Restoring the voice and the activism of the Church — Alain Walljee

Dr Martin Luther King, Jr speaking before some 25 000 Selma-to-Montgomery civil rights marchers outside the Alabama state capitol building on March 25, 1965, in Montgomery.

Martin Luther King, Jr, the great American civil rights activist and Christian minister, is attributed with saying: The Church must be reminded that it is not the master or the servant of the state, but rather the conscience of the state. It must be the guide and the critic of the state, and never its tool. If the Church does not recapture its prophetic zeal, it will become an irrelevant social club without moral or spiritual authority.

History remembers Martin Luther King, Jr, precisely because he stood out, spoke out, and rallied others against racial oppression and against a system intent on defending what former South African president, Thabo Mbeki, called the indefensible in his “I Am An African” speech.

The modern church seems to be pulling at the shorter end of the tension between our responsibility to the Gospel of Jesus Christ and our relevance in the community. I contend that the true Gospel is intended to benefit the poor and the vulnerable of society. James 1:27 teaches that the true Church must have a culture of visiting the orphans and widows in their trouble. Or what about Jesus’ own description of His purpose to preach the Gospel to the poor, to proclaim liberty to the captives… to set at liberty those who are oppressed?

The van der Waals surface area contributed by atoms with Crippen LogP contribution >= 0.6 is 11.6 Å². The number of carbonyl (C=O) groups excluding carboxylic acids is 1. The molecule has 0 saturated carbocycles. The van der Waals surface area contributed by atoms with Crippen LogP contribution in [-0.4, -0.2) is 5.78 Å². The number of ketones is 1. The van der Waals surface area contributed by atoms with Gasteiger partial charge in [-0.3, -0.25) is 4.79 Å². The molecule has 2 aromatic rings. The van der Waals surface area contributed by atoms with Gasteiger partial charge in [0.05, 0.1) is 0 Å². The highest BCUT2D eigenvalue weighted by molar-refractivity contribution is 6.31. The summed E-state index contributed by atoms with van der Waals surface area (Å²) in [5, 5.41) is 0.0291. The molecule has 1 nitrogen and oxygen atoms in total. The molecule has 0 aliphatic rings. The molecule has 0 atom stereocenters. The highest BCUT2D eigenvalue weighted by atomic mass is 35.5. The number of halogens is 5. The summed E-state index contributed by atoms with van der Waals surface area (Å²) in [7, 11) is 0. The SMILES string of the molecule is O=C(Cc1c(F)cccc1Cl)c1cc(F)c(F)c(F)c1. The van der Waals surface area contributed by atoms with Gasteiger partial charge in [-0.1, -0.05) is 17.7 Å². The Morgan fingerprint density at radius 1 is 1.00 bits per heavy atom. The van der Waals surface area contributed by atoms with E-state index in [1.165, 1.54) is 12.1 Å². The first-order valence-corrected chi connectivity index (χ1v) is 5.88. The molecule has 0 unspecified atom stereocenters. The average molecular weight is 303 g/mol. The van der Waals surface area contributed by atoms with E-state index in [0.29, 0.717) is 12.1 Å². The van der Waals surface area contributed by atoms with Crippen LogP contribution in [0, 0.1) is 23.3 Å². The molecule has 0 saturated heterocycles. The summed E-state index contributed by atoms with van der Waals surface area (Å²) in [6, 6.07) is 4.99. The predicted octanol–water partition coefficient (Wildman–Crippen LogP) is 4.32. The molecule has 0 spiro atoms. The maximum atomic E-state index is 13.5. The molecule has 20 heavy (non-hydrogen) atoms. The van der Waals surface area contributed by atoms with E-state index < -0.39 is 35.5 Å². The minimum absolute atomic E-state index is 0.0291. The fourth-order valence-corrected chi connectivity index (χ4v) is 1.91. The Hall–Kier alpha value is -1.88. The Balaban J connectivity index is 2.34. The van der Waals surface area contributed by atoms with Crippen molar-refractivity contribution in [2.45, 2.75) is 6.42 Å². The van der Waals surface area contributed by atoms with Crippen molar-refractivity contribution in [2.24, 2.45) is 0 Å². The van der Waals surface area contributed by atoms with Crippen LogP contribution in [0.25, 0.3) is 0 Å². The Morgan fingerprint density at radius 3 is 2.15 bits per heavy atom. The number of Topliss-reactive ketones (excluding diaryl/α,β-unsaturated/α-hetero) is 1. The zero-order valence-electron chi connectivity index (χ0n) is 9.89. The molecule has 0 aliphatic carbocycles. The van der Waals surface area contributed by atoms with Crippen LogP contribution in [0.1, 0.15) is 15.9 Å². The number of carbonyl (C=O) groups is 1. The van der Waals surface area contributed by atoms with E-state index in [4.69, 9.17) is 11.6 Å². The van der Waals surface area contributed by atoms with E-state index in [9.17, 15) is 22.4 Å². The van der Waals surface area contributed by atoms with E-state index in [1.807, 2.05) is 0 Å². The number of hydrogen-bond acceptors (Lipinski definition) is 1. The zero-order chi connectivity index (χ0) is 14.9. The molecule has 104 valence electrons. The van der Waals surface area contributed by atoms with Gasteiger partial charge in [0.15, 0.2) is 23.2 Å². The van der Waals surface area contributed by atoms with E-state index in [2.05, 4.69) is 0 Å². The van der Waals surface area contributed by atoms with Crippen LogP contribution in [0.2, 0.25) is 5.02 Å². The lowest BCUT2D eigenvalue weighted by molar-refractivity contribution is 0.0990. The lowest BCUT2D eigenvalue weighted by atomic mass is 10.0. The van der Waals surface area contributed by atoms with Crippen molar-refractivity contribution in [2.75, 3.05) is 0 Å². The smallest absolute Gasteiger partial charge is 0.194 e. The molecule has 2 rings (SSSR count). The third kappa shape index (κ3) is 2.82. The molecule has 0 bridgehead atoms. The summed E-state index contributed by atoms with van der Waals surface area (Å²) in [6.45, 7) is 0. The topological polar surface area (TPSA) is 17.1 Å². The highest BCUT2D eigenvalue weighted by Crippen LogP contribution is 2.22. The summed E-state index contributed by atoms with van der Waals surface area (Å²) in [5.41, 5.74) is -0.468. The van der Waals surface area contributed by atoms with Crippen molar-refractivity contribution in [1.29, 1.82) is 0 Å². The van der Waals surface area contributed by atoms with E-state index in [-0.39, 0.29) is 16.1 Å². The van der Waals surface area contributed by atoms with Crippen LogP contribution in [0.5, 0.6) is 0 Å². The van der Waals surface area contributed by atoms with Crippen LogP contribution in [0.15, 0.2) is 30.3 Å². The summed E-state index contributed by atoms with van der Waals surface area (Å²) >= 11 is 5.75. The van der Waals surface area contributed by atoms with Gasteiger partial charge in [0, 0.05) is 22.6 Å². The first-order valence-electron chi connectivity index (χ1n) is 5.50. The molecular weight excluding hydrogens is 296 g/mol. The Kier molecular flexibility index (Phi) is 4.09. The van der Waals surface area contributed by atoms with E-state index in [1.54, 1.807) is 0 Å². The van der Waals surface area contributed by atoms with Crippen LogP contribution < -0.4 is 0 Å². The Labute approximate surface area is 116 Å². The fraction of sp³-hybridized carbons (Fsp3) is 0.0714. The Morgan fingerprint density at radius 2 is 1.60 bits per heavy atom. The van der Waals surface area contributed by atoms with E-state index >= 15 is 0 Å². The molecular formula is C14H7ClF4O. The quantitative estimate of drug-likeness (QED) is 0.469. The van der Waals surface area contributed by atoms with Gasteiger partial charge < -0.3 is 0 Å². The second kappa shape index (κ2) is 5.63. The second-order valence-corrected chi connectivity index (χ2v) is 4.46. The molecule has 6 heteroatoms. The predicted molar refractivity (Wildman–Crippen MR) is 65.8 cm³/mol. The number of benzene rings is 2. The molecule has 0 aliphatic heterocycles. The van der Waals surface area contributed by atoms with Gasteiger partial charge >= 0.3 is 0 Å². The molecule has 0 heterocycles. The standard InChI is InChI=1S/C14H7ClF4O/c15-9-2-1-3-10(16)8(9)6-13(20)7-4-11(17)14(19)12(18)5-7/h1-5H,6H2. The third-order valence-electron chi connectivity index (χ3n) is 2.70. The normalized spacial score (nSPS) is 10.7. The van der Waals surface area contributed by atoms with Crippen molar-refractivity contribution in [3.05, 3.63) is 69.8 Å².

It seems to me that the Church Jesus envisioned is one active in the community, part of the community and which has an outward focus rather than an inward us-and-them outlook. We have perfected the art of separation from the world, at the expense of our mandated relevance and activism in the world!

The Early Church in Jerusalem became so internally focussed that God allowed persecution to scatter the believers, which led to a more outward-growing church, and many other parts of the world receiving the Gospel as a direct consequence. While the national lockdown in South Africa came as a shock to our constitutional system, God used it to not only forcefully reposition the Church, but to cause us to understand that we can function outside of a building. And the economic hardship brought on by the lockdown has placed a bigger, more urgent demand on the Church to step out and help.

Justice and governance
But the relevance and prophetic mandate of the Church does not merely extend to social relevance but to justice and governance as well. And this is where I believe we lose the support of many believers. But allow me to draw your attention to the over-used passage in Romans 13 that teaches that we should all be subject to the governing authorities. To be subject to governmental authority is to be law-abiding citizens. But our laws allow for public participation in the legislative process and we are permitted to vote for government and we have legal and social recourse to address corruption in government or even just governmental dereliction of duty. Holding government accountable in terms of the law is being subject, actively so, to the constitutionally-mandated government of our land.